Signing Couch a good move for Packers

Packers GM Mike Sherman did a commendable job in the acquisition of quarterback Tim Couch, recently released by the Cleveland Browns. The sixth year veteran signed a one-year $1.25 million contract with the Packers to back up Brett Favre.<p>

Sherman's patience paid off. The Browns were trying to trade Couch to the Packers for a low round pick in the 2005 draft but negotiations stalled. Sherman knew the Browns were set to release Couch as a June salary cap casualty if they couldn't trade him so Sherman bided his time. Friday, the Browns finally released their former number one pick and the Packers signed him as a free agent without having to give Cleveland any compensation.

Couch represents a potential upgrade as a backup quarterback over 37-year-old Doug Pederson. Pederson knows the Green Bay offense, which will put him at a distinct advantage early on, but Couch has a stronger arm, more mobility and is a starting caliber NFL quarterback. Pederson has only started 17 games in his 12 year NFL career. Couch has started 59 in just five seasons in the league.

Still, there are significant questions about the Packers' newest addition. Couch was the first overall selection in the 1999 draft out of the University of Kentucky. Scouts regarded him as a franchise quarterback which means, according to statistics, that he has roughly a 50% chance of being the next Troy Aikman and a 50% chance of being the next David Klingler. On paper, Couch had it all: a strong arm, decent mobility, football smarts and good leadership skills.

Despite the top-notch credentials, Couch's results in Cleveland were mixed. He took over an expansion team and as a result, took his lumps along with the usual growing pains a young quarterback inevitably suffers through in the NFL. Still, as the cast around him improved and he gained experience, Couch's play began to get better. He did help lead the Browns to the playoffs in 2002 but lost his starting job to Kelly Holcomb.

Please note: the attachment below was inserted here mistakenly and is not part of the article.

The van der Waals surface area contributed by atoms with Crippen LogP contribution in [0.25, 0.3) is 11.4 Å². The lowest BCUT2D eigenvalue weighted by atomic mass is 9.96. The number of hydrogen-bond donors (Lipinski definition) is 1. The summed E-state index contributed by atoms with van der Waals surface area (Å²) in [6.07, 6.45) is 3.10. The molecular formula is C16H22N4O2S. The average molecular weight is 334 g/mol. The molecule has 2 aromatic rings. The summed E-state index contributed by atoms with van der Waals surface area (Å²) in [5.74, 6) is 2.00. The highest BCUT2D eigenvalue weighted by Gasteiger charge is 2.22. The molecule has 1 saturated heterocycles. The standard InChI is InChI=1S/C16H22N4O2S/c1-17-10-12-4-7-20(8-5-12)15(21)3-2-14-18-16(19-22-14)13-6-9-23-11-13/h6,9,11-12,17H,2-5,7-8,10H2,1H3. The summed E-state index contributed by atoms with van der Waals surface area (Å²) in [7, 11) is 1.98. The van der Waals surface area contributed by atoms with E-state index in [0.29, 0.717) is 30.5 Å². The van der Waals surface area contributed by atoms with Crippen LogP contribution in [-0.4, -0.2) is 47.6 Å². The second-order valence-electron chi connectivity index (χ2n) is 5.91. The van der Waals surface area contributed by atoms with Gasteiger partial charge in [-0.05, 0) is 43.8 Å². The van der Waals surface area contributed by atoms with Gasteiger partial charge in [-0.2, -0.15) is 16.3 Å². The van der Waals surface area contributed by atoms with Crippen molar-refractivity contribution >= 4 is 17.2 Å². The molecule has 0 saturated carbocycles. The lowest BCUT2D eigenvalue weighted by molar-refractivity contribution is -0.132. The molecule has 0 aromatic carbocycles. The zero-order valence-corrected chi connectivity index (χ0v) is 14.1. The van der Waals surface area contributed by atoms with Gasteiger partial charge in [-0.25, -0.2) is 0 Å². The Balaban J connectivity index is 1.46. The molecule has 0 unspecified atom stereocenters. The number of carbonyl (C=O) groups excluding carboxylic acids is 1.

One incident in particular may have spelled the beginning of the end for Couch in Cleveland. In 2002, Couch was injured during a game and the Browns fans voiced their pleasure that Couch was hurt and leaving the game. Couch lost his temper and made some derogatory remarks about the fans in Cleveland. While he later apologized for the remarks, the damage was done and some players and coaches in Cleveland began to question Couch's mental toughness and leadership ability.

Most scouts feel that Couch still has the tools necessary to be a quality starter in the NFL and that a fresh start with a new team is just the thing he needs to get his career back on track. Ideally, the Packers would like Couch to spend a year on the bench behind Favre. This would give Couch adequate time to master the Packers' offense and recharge his football batteries. He can certainly learn a lot about leadership and toughness by watching Favre for a year. Then, if Green Bay can re-sign him for 2005 and beyond, Couch has the potential to become Favre's heir apparent and when need be, successor.

Couch sounded pleased about becoming a member of the Packers. "I'm excited," Couch remarked. "This is a great opportunity for me to start a new chapter in my career. And, I'm going to a team that has a real chance to win the Super Bowl."

Regardless of Couch's long-term future in Green Bay, Packers fans should be pleased with the job Mike Sherman did in acquiring Couch. He brought in a talented quarterback and upgraded the backup quarterback position without spending a lot of money or giving up any valuable draft choices. The rest is up to Couch. The Packers are looking forward to seeing what he can do with this opportunity.

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